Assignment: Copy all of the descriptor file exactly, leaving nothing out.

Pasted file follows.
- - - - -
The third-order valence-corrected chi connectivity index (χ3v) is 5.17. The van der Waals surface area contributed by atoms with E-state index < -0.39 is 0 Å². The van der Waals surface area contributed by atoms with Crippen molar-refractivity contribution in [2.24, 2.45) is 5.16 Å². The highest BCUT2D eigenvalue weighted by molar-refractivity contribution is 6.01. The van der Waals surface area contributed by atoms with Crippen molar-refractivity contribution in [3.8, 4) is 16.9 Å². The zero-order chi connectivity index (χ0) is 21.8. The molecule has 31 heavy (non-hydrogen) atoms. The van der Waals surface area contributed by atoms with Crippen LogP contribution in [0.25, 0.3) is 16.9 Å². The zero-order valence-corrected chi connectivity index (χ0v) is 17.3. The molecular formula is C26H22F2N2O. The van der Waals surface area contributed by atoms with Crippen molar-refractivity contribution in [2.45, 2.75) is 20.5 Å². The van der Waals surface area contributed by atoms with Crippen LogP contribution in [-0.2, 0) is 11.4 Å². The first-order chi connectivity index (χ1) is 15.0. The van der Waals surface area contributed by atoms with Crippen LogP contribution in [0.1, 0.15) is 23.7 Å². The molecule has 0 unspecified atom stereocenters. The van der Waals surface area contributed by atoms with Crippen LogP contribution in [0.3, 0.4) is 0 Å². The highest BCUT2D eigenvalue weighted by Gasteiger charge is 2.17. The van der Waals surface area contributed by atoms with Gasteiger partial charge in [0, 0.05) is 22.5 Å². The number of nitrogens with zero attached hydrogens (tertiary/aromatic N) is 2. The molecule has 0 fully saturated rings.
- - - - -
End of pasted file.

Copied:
The third-order valence-corrected chi connectivity index (χ3v) is 5.17. The van der Waals surface area contributed by atoms with E-state index < -0.39 is 0 Å². The van der Waals surface area contributed by atoms with Crippen molar-refractivity contribution in [2.24, 2.45) is 5.16 Å². The highest BCUT2D eigenvalue weighted by molar-refractivity contribution is 6.01. The van der Waals surface area contributed by atoms with Crippen molar-refractivity contribution in [3.8, 4) is 16.9 Å². The zero-order chi connectivity index (χ0) is 21.8. The molecule has 31 heavy (non-hydrogen) atoms. The van der Waals surface area contributed by atoms with Crippen LogP contribution in [0.25, 0.3) is 16.9 Å². The zero-order valence-corrected chi connectivity index (χ0v) is 17.3. The molecular formula is C26H22F2N2O. The van der Waals surface area contributed by atoms with Crippen molar-refractivity contribution in [2.45, 2.75) is 20.5 Å². The van der Waals surface area contributed by atoms with Crippen LogP contribution in [-0.2, 0) is 11.4 Å². The first-order chi connectivity index (χ1) is 15.0. The van der Waals surface area contributed by atoms with Crippen LogP contribution in [0.1, 0.15) is 23.7 Å². The molecule has 0 unspecified atom stereocenters. The van der Waals surface area contributed by atoms with Crippen LogP contribution in [0.3, 0.4) is 0 Å². The highest BCUT2D eigenvalue weighted by Gasteiger charge is 2.17. The van der Waals surface area contributed by atoms with Gasteiger partial charge in [0, 0.05) is 22.5 Å². The number of nitrogens with zero attached hydrogens (tertiary/aromatic N) is 2. The molecule has 0 fully saturated rings.